Opening with Byrd’s “Fly Little Bird Fly” Palmer
quickly demonstrates his innovative personality as an
arranger. Slowing down the tempo and changing the
time signature to a swinging 5/4 he makes the piece
his own, an excellent vehicle for his thoughtful
improvising, complemented by Thomas’ fiery alto.
Similarly intrepid orchestrations of Brown’s “Larue”
(interpolating the composer’s “Delilah” and an
original bass figure), Morgan’s “The Gigolo” (in 9/4
with another original bassline), Hubbard’s “Luana”
(slowing the tempo and melding it with his own
“Lower 9th Ward”) and Davis’ “Half Nelson”
(arranged by Fish in 9/4) display a penetrating
individuality. Only on Booker Little’s “Strength and
Sanity” does Palmer remain faithful to the original,
revealing a deep respect for the late trumpeter, whose
influence on his own compositional style is evident on
the originals “Nothing To Hide” and “Here And Now”
-the date’s most forward-looking entries.
At the Jazz Gallery Dec. 9th, the group (Mitsuru
Yoshizumi subbing for Yang) performed two sets of
intriguing originals and orchestrations (mainly
arrangements of songs by funk futurist Janelle Monáe)
that clearly identified Palmer as a visionary player
with an astounding vocabulary, playing music in a
uniquely personal voice, which while steeped in the
feats of the past, pushes inexorably towards tomorrow.
Just wanted to let you know what I’m up to. I’m currently out on tour performing with Grace Kelly’s Quintet. We had our first gig at The Domicile in Pforzheim last night.
This club has been around for 30+ years and over the years many, many greats have performed there. I was talking to the owner Axel about the players who have come through and he mentioned Woody Shaw, Nat Adderley, Joe Henderson, Dewey Redman, Maynard Ferguson, etc. There were pictures of these players on one of the walls. He lives upstairs from his club and the dressing room is up in one of his flats. He also has a nice record collection in the dressing room, which is situated more like a living room in a home.
The gig was sooo much fun, great crowd and great music. There’s always special moments happening on stage and I never know when they’ll happen so the mystery of it all is very attractive to me. It’s one of the reasons I love this music.
I think I’m going to walk along the Danube today, it’s pretty nice out!! Next stop, Ingolstadt, Germany!!
Since many folks that I know are checking out Nothing to Hide in the digital only format, I thought that I’d copy a sketch of the liner notes that I wrote for the album here. Digital formats have a big drawback where you only get the music, not the story behind the concept and the players. It’s sad to see. Most of the history I obtained about this music came from liner notes and books. This will probably assist in informing you on where each song’s concept came from as well as information about the player’s on the record. Here are the notes:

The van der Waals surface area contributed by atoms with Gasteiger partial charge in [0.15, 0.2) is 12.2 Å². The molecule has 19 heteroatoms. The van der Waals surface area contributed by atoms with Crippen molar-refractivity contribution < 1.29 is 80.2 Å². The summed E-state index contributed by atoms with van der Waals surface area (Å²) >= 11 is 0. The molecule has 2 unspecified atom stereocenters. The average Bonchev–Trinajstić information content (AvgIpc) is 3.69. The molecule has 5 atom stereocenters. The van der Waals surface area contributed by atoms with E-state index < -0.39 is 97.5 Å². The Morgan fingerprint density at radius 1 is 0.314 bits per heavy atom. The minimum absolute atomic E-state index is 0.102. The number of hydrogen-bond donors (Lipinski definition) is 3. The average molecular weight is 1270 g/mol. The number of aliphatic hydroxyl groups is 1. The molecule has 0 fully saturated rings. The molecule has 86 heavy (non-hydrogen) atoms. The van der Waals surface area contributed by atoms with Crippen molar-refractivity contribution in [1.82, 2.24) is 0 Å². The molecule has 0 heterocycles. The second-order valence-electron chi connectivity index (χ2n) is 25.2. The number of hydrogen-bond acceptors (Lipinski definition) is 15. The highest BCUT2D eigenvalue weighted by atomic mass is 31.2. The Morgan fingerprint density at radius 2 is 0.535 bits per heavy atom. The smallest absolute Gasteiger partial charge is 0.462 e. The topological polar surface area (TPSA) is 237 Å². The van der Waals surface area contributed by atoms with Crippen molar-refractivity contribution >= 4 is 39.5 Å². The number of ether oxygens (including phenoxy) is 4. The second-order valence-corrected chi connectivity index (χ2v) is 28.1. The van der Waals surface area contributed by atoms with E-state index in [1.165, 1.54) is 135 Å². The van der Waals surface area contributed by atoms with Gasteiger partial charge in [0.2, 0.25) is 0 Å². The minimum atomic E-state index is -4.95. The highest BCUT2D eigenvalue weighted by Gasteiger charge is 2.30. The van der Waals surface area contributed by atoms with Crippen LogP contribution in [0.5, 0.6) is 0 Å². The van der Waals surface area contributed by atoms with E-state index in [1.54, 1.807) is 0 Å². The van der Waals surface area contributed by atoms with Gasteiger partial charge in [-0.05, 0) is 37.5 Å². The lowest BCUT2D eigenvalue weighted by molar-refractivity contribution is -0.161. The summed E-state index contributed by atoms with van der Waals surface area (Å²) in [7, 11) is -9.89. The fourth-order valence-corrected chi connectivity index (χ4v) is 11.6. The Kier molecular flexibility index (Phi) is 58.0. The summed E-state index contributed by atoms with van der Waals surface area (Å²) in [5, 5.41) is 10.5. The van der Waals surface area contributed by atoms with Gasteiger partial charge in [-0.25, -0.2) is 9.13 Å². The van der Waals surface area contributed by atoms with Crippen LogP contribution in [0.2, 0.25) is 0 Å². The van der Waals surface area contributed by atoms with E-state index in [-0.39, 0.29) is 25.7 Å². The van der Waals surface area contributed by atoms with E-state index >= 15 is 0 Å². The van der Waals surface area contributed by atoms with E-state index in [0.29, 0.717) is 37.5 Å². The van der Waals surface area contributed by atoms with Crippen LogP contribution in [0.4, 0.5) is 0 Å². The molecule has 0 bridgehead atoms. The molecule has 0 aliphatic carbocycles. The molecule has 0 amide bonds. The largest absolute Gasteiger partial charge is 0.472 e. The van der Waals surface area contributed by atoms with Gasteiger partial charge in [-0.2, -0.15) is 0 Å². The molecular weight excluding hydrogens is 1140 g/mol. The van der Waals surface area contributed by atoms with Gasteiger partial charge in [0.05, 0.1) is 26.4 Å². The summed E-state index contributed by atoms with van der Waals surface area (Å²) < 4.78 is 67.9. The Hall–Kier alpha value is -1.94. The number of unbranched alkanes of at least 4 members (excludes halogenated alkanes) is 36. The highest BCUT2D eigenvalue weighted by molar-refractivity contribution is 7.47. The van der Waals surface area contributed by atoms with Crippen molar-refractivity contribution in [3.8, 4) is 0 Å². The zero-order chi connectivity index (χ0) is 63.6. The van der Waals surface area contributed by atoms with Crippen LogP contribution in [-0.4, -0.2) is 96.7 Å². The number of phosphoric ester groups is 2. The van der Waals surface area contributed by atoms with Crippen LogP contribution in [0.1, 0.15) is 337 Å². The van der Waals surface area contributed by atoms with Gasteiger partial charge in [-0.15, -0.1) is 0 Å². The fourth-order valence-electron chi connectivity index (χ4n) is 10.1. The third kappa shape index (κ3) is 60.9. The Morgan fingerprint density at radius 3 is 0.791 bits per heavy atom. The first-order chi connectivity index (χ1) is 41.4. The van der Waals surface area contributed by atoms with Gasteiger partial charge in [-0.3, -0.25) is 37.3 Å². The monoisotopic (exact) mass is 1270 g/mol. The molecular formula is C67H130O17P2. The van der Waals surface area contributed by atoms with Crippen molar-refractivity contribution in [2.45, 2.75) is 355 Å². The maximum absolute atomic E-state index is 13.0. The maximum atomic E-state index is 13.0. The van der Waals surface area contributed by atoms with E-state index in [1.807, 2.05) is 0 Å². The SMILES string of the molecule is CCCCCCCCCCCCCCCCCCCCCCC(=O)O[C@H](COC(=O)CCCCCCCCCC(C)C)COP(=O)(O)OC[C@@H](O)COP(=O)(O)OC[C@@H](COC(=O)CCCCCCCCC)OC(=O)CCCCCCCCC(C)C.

The concept for Nothing to Hide stems from the idea that I am an open book when it comes to paying homage to the trumpeters and musicians that influenced my styles of playing, composing, and arranging.
Fly Little Bird Fly: I developed a love for this Donald Byrd composition after hearing Darren Barrett, one of my musical mentors, perform it with his band on several occasions. Donald takes this tune at a breakneck tempo on the original Blue Note recording. I decided to arrange it in 5/4 time and play at slower pace. The staggered entrances and exits for this track was an idea of mine that was inspired by Wayne Shorter’s composition entitled Unity. I like to call this method the “Unity” method.
Nothing to Hide: I drew inspiration in composing this tune from a Kurt Rosenwinkel composition entitled Undercover. In 2008 I became the first trumpet player to be hired by the iconic guitarist. When performed live, Nothing to Hide, played in 13/4 time, features everyone in the band. It’s an epic tune that tends to cover many moods throughout the course of the performance. We usually open or close a set by playing this tune.
LaRue: My intention for this arrangement was to showcase one of my favorite Clifford Brown compositions (LaRue) and add a dash of another (Delilah), which occurs at the end of this track. The original recording of LaRue featured Kenny Dorham’s great hornwork, so I wanted to pay homage to him on this recording as well by documenting this tune. In arranging this song I decided to speed the tempo a bit and incorporate the bass figure from one of my original compositions entitled Laid Up, which appears on my previous release Songbook.
The Gigolo: This is one the more risky arrangements that I chose to present on this recording. I arranged this Lee Morgan original in 9/4 time using a bass line from an excerpt from my Sudoku Suite entitled Guidance that has a coda section which features Lee Fish. This rendition of The Gigolo is taken at a brisker pace as compared to the original version recording on Morgan’s record of the same name.